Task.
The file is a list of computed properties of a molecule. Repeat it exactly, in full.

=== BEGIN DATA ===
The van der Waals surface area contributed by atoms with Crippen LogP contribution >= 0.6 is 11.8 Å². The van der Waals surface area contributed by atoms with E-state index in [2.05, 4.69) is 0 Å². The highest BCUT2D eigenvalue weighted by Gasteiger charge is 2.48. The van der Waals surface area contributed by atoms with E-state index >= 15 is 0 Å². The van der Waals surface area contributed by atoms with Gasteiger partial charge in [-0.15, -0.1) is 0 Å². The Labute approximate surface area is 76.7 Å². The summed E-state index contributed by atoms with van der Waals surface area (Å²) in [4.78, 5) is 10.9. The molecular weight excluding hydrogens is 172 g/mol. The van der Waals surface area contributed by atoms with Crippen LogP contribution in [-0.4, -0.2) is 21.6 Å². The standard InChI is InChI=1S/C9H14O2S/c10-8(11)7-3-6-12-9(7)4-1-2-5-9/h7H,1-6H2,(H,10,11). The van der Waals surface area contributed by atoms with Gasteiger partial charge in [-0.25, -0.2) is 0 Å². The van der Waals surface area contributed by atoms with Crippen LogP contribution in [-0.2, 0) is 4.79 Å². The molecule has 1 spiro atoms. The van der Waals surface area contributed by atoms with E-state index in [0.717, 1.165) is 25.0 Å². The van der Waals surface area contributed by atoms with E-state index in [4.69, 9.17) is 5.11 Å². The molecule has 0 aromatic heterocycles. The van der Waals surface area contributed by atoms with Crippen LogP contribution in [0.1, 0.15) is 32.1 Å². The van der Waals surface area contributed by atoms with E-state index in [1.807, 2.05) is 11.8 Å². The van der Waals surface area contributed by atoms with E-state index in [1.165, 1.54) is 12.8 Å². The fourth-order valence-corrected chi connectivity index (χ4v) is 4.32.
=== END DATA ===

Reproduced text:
The van der Waals surface area contributed by atoms with Crippen LogP contribution >= 0.6 is 11.8 Å². The van der Waals surface area contributed by atoms with E-state index in [2.05, 4.69) is 0 Å². The highest BCUT2D eigenvalue weighted by Gasteiger charge is 2.48. The van der Waals surface area contributed by atoms with E-state index >= 15 is 0 Å². The van der Waals surface area contributed by atoms with Gasteiger partial charge in [-0.15, -0.1) is 0 Å². The Labute approximate surface area is 76.7 Å². The summed E-state index contributed by atoms with van der Waals surface area (Å²) in [4.78, 5) is 10.9. The molecular weight excluding hydrogens is 172 g/mol. The van der Waals surface area contributed by atoms with Crippen LogP contribution in [-0.4, -0.2) is 21.6 Å². The standard InChI is InChI=1S/C9H14O2S/c10-8(11)7-3-6-12-9(7)4-1-2-5-9/h7H,1-6H2,(H,10,11). The van der Waals surface area contributed by atoms with Gasteiger partial charge in [-0.25, -0.2) is 0 Å². The van der Waals surface area contributed by atoms with Crippen LogP contribution in [-0.2, 0) is 4.79 Å². The molecule has 1 spiro atoms. The van der Waals surface area contributed by atoms with E-state index in [0.717, 1.165) is 25.0 Å². The van der Waals surface area contributed by atoms with E-state index in [4.69, 9.17) is 5.11 Å². The molecule has 0 aromatic heterocycles. The van der Waals surface area contributed by atoms with Crippen LogP contribution in [0.1, 0.15) is 32.1 Å². The van der Waals surface area contributed by atoms with E-state index in [1.807, 2.05) is 11.8 Å². The van der Waals surface area contributed by atoms with E-state index in [1.165, 1.54) is 12.8 Å². The fourth-order valence-corrected chi connectivity index (χ4v) is 4.32.